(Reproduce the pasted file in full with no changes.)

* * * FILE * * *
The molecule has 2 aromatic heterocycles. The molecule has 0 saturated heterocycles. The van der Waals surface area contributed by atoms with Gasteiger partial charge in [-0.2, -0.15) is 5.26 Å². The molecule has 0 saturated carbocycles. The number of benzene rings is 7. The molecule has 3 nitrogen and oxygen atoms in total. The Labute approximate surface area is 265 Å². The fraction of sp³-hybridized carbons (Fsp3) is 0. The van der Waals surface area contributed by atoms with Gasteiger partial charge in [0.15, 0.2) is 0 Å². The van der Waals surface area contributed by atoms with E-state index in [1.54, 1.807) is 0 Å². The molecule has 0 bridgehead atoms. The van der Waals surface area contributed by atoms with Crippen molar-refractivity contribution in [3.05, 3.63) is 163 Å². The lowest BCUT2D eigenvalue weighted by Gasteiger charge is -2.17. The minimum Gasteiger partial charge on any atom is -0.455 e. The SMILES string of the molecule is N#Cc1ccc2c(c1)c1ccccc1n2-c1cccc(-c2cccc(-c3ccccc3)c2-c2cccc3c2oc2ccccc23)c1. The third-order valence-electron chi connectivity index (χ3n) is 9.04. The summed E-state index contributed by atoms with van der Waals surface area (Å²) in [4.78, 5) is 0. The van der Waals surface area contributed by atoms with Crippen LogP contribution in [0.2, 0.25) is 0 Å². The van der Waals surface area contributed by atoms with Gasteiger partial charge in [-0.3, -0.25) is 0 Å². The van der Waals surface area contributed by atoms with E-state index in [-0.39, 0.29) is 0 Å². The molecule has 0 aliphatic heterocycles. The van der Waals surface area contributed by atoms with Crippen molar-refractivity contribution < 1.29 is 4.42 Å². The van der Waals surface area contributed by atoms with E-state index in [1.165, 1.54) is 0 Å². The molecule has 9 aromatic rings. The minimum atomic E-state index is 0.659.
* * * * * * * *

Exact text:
The molecule has 2 aromatic heterocycles. The molecule has 0 saturated heterocycles. The van der Waals surface area contributed by atoms with Gasteiger partial charge in [-0.2, -0.15) is 5.26 Å². The molecule has 0 saturated carbocycles. The number of benzene rings is 7. The molecule has 3 nitrogen and oxygen atoms in total. The Labute approximate surface area is 265 Å². The fraction of sp³-hybridized carbons (Fsp3) is 0. The van der Waals surface area contributed by atoms with Gasteiger partial charge in [0.15, 0.2) is 0 Å². The van der Waals surface area contributed by atoms with E-state index in [1.54, 1.807) is 0 Å². The molecule has 0 bridgehead atoms. The van der Waals surface area contributed by atoms with Crippen molar-refractivity contribution in [3.05, 3.63) is 163 Å². The lowest BCUT2D eigenvalue weighted by Gasteiger charge is -2.17. The minimum Gasteiger partial charge on any atom is -0.455 e. The SMILES string of the molecule is N#Cc1ccc2c(c1)c1ccccc1n2-c1cccc(-c2cccc(-c3ccccc3)c2-c2cccc3c2oc2ccccc23)c1. The third-order valence-electron chi connectivity index (χ3n) is 9.04. The summed E-state index contributed by atoms with van der Waals surface area (Å²) in [4.78, 5) is 0. The van der Waals surface area contributed by atoms with Crippen LogP contribution in [0.2, 0.25) is 0 Å². The van der Waals surface area contributed by atoms with Gasteiger partial charge in [-0.3, -0.25) is 0 Å². The van der Waals surface area contributed by atoms with E-state index in [-0.39, 0.29) is 0 Å². The molecule has 0 aliphatic heterocycles. The van der Waals surface area contributed by atoms with Crippen molar-refractivity contribution < 1.29 is 4.42 Å². The van der Waals surface area contributed by atoms with E-state index in [1.165, 1.54) is 0 Å². The molecule has 9 aromatic rings. The minimum atomic E-state index is 0.659.